A sea cucumber that looks slightly like a pineapple
The poor old sea cucumber doesn’t fare very well in the oceanic food chain. They’re slow-moving, (cu)cumbersome creatures that are considered a delicacy by us humans… and they even cop the brunt of Nemo’s swim up comedy routine. But they’re also an important source of income for many coastal communities around the world, particularly in the South Pacific. This is why they need to be rotated (but we’ll get to that in a bit).
Sea cucumbers, when processed and dried, are turned into bêche-de-mer, which is considered a delicacy in Chinese culture. Demand for bêche-de-mer has increased markedly in the last few decades.
The ugly cousins of the star fish are part of the benthic family of marine organisms. These bottom dwelling creatures are slow and sluggish and literally cannot move quickly enough to save themselves. That combined with their easy accessibility and high value means that sea cucumber fisheries around the world are easily overfished and many fisheries have collapsed.
In Australia, the Queensland east coast bêche-de-mer fishery is perhaps Queensland’s oldest, with harvesting starting in the mid-nineteenth century and continuing up until the beginning of WWII. A revival of the fishery did not occur until the late 1980s. With this resurgence new management systems were introduced to protect the fishery. Since then various management strategies have been implemented to align with management acts and regulations that influence this fishery.
The modern Australian bêche-de-mer fishery provides to the livelihoods of fishers from coastal communities in northern Queensland. It is typical of many small scale fisheries in Queensland and Australia in that it is difficult to do a detailed stock assessment, and hence there have been few undertaken.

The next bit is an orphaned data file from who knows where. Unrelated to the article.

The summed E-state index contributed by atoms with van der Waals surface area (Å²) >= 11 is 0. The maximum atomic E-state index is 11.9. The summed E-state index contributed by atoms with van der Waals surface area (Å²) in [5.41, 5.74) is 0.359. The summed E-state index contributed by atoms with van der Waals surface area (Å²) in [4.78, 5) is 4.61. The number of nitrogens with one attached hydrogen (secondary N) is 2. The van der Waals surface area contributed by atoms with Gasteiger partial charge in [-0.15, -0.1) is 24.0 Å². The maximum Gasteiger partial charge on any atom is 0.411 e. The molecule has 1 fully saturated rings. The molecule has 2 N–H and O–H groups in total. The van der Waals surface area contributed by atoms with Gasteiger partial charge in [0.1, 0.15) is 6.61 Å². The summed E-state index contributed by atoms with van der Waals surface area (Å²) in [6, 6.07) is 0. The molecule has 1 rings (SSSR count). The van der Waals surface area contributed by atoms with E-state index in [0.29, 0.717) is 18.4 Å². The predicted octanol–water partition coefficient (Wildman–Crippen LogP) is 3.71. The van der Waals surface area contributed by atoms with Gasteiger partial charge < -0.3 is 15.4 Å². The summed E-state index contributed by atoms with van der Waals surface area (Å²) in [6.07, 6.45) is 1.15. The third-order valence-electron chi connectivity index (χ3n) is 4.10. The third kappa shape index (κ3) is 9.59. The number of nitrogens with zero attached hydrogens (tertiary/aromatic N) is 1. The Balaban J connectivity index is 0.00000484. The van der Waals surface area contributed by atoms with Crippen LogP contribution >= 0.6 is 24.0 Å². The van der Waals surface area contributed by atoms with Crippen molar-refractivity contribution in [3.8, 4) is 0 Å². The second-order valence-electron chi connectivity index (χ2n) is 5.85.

Queensland East Coast Beche-de-mer fishery management zones
This is where the rotating sea cucumbers might start to make sense.
Management agencies and industry have attempted to mitigate risk to sea cucumber populations by introducing rotational fishing zones that limit the catch, spread the activity and improve the overall sustainability of the fishery. A management strategy that humans have used on land for centuries, rotational harvesting has been less commonly applied to marine resources.
This strategy has been applied in the Australian east coast fishery and seen the creation of 154 fishing zones that can be fished for single 15 day periods every three years. Essentially, the zones are rotated…but the effectiveness of this strategy needed testing.
Research published this week by a CSIRO research team has shown that there are clear advantages to a spatial rotation harvest strategy. Using a quantitative modeling approach, the team showed that rotating the harvest zone improves the biological and economic performance of the fishery. They also found that lengthening the rotations out to six years can be helpful too.
Holothuria scabra (the sandfish)
The greatest benefit of rotational harvesting was measured for the slowest growing slugs in the sea, and also for the tastiest, who suffer under high fishing intensity.
This finding has applications for sea cucumber fisheries across Australian waters, as well as regional fisheries in South Pacific countries and south-east Asia. There are also global applications, particularly in other fisheries like abalone, geoduck clams and sea urchins that can be susceptible to overfishing.
There is potential for expansion of the Australian sea cucumber fishery in terms of both volume and value of products by spreading the fishery effort widely. We cannot say however if this will lead to sea cucumbers appearing on many local menus any time soon. But in the meantime, please keep your sea cucumbers rotating!